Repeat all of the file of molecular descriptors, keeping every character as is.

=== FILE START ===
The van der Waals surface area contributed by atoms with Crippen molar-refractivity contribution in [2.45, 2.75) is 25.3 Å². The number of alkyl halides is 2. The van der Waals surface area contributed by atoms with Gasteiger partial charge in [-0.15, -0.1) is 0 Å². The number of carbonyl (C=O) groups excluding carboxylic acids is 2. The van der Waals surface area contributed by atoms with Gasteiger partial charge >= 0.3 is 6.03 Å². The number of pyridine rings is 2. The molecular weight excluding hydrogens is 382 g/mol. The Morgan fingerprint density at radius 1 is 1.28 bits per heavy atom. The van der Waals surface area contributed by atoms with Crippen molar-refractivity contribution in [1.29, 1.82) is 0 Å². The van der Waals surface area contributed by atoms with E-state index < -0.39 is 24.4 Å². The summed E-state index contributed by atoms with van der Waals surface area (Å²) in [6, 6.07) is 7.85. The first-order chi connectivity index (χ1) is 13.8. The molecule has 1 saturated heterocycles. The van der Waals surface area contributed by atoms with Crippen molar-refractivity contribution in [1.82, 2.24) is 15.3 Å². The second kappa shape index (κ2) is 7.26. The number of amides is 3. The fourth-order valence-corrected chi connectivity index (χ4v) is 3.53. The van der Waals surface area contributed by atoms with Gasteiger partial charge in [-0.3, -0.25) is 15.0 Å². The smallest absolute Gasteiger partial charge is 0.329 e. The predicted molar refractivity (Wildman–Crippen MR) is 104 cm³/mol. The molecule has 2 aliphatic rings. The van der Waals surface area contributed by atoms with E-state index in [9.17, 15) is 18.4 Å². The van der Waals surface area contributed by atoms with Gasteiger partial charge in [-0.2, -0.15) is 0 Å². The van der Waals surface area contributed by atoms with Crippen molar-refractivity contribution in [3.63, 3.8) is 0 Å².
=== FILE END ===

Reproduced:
The van der Waals surface area contributed by atoms with Crippen molar-refractivity contribution in [2.45, 2.75) is 25.3 Å². The number of alkyl halides is 2. The van der Waals surface area contributed by atoms with Gasteiger partial charge in [-0.15, -0.1) is 0 Å². The number of carbonyl (C=O) groups excluding carboxylic acids is 2. The van der Waals surface area contributed by atoms with Gasteiger partial charge >= 0.3 is 6.03 Å². The number of pyridine rings is 2. The molecular weight excluding hydrogens is 382 g/mol. The Morgan fingerprint density at radius 1 is 1.28 bits per heavy atom. The van der Waals surface area contributed by atoms with Crippen molar-refractivity contribution in [1.29, 1.82) is 0 Å². The van der Waals surface area contributed by atoms with E-state index < -0.39 is 24.4 Å². The summed E-state index contributed by atoms with van der Waals surface area (Å²) in [6, 6.07) is 7.85. The first-order chi connectivity index (χ1) is 13.8. The molecule has 1 saturated heterocycles. The van der Waals surface area contributed by atoms with Crippen molar-refractivity contribution in [1.82, 2.24) is 15.3 Å². The second kappa shape index (κ2) is 7.26. The number of amides is 3. The fourth-order valence-corrected chi connectivity index (χ4v) is 3.53. The van der Waals surface area contributed by atoms with Gasteiger partial charge in [-0.3, -0.25) is 15.0 Å². The smallest absolute Gasteiger partial charge is 0.329 e. The predicted molar refractivity (Wildman–Crippen MR) is 104 cm³/mol. The molecule has 2 aliphatic rings. The van der Waals surface area contributed by atoms with E-state index in [9.17, 15) is 18.4 Å². The van der Waals surface area contributed by atoms with Gasteiger partial charge in [-0.2, -0.15) is 0 Å². The van der Waals surface area contributed by atoms with Crippen molar-refractivity contribution in [3.63, 3.8) is 0 Å².